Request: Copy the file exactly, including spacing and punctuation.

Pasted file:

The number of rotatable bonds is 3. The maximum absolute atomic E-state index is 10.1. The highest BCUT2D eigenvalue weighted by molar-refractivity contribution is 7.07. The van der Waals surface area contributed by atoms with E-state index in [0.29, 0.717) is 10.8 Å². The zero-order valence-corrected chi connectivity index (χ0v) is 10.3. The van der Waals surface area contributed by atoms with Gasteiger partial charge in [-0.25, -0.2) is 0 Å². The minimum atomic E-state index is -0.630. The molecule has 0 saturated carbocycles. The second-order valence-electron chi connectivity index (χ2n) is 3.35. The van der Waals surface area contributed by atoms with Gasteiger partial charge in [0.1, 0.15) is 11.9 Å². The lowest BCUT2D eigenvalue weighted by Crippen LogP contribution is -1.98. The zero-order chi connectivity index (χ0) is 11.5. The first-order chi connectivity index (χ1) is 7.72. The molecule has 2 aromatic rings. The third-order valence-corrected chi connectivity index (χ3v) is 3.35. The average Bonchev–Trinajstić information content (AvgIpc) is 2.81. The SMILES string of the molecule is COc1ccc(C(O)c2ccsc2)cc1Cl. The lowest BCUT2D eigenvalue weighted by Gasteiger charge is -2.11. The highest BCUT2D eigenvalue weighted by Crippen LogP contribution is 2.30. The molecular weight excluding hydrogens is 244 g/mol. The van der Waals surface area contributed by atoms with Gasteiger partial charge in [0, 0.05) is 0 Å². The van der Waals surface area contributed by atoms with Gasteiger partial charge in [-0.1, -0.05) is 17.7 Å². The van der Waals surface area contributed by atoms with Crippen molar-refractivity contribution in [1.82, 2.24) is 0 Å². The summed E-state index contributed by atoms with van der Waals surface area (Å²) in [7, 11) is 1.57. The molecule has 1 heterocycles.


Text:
The number of rotatable bonds is 3. The maximum absolute atomic E-state index is 10.1. The highest BCUT2D eigenvalue weighted by molar-refractivity contribution is 7.07. The van der Waals surface area contributed by atoms with E-state index in [0.29, 0.717) is 10.8 Å². The zero-order valence-corrected chi connectivity index (χ0v) is 10.3. The van der Waals surface area contributed by atoms with Gasteiger partial charge in [-0.25, -0.2) is 0 Å². The minimum atomic E-state index is -0.630. The molecule has 0 saturated carbocycles. The second-order valence-electron chi connectivity index (χ2n) is 3.35. The van der Waals surface area contributed by atoms with Gasteiger partial charge in [0.1, 0.15) is 11.9 Å². The lowest BCUT2D eigenvalue weighted by Crippen LogP contribution is -1.98. The zero-order chi connectivity index (χ0) is 11.5. The first-order chi connectivity index (χ1) is 7.72. The molecule has 2 aromatic rings. The third-order valence-corrected chi connectivity index (χ3v) is 3.35. The average Bonchev–Trinajstić information content (AvgIpc) is 2.81. The SMILES string of the molecule is COc1ccc(C(O)c2ccsc2)cc1Cl. The lowest BCUT2D eigenvalue weighted by Gasteiger charge is -2.11. The highest BCUT2D eigenvalue weighted by Crippen LogP contribution is 2.30. The molecular weight excluding hydrogens is 244 g/mol. The van der Waals surface area contributed by atoms with Gasteiger partial charge in [0, 0.05) is 0 Å². The van der Waals surface area contributed by atoms with Gasteiger partial charge in [-0.1, -0.05) is 17.7 Å². The van der Waals surface area contributed by atoms with Crippen molar-refractivity contribution in [1.82, 2.24) is 0 Å². The summed E-state index contributed by atoms with van der Waals surface area (Å²) in [7, 11) is 1.57. The molecule has 1 heterocycles.